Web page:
For any news-gathering organization, a story like this is extremely difficult because the authoritative source — the school district in this case — refused to comment. This leaves us with what we believe is an important story, given to us by several local and credible sources, but which cannot be confirmed by "official" sources. (Although all but one of our sources asked to have their names withheld in the story, for fear of retribution against their children, their identities were always known to us.)
So we were left with a hard choice: Either bring a serious story to light, knowing that some comments about the teacher would be construed as unfair, or not publish the story at all, smothering an issue that the upset parents said had been smoldering in the district for several years.
As Voice managing editor Don Frances explains in the following response to a letter writer, deciding to publish was not an easy decision:
One major issue is whether the story was justified, i.e. is it a newsworthy story. Obviously we (the publisher and I) think it was or we wouldn't have run it.
Determining whether to run a controversial story is not a perfect science — there's no equation to plug the variables into and get a right answer. In this case, we were trying to determine whether this problem with the teacher was an anomaly (a spat with one angry parent) or part of a larger pattern.
With four different families coming to us, plus another person close to the story whose identity I cannot disclose, it was obvious that the complaints about Patty Polifrone were part of a larger pattern. Like it or not, there are a lot of people who, regarding this teacher, fall somewhere between unhappy and furious, who have tried unsuccessfully to have her disciplined or removed, and who came to us as a last resort. And that's news. For any community paper worth its salt, an elementary school teacher yelling at her students "on a regular basis" is news.
Add to all that the fact that these people say they've been trying to go through school district channels for months, and gotten nowhere, and that concerns about this teacher date back several years, and the decision to run this story becomes that much easier.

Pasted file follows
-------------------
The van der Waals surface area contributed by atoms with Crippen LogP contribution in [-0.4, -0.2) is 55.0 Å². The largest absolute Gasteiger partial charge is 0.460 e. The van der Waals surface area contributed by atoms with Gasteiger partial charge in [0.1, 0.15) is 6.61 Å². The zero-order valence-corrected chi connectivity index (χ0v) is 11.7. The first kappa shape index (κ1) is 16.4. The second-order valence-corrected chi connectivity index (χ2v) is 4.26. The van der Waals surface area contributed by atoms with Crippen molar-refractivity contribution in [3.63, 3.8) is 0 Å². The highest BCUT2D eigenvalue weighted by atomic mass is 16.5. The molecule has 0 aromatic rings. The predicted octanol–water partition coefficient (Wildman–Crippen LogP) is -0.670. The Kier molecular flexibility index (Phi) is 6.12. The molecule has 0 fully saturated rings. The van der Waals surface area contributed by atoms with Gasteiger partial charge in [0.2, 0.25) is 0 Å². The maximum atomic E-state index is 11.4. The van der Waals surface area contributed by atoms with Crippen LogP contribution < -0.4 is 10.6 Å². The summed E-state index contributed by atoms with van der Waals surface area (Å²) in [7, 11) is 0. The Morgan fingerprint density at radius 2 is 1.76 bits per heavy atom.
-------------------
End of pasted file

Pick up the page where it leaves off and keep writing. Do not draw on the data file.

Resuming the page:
A second major issue is whether the story is fair, which is a different question. In this case we had only the one side to go on (our five sources), since the other side essentially refused to talk to us (the district gave us a canned non-response, and Polifrone never returned our calls and e-mails).
After that, there's little else we have to go on. Obviously we're not in a position to canvas the neighborhood before the story comes out, asking everyone's opinion about this teacher. The best we can do is make sure the story presents the complaints against Polifrone as their complaints, not ours, which I took great pains to do. Again, one parent does not a story make, but a number of families piling on makes a very compelling case that something is wrong. (As it turns out, the Web allows us to actually canvas the neighborhood, after the fact, and find out everyone's opinion about this teacher. Reading those comments, many of which are unsparing, has made us all the more certain that we've presented this story fairly.)
I don't believe for a minute that our story has ruined Polifrone's life or been a "sentence of death" to her reputation. As far as I can tell — again, judging from the Web remarks — her reputation remains exactly what it was before this story came out: that of a tough, blunt and indiscreet woman who often talks (or yells) without thinking, but whose style can be very good for some students and very bad for others.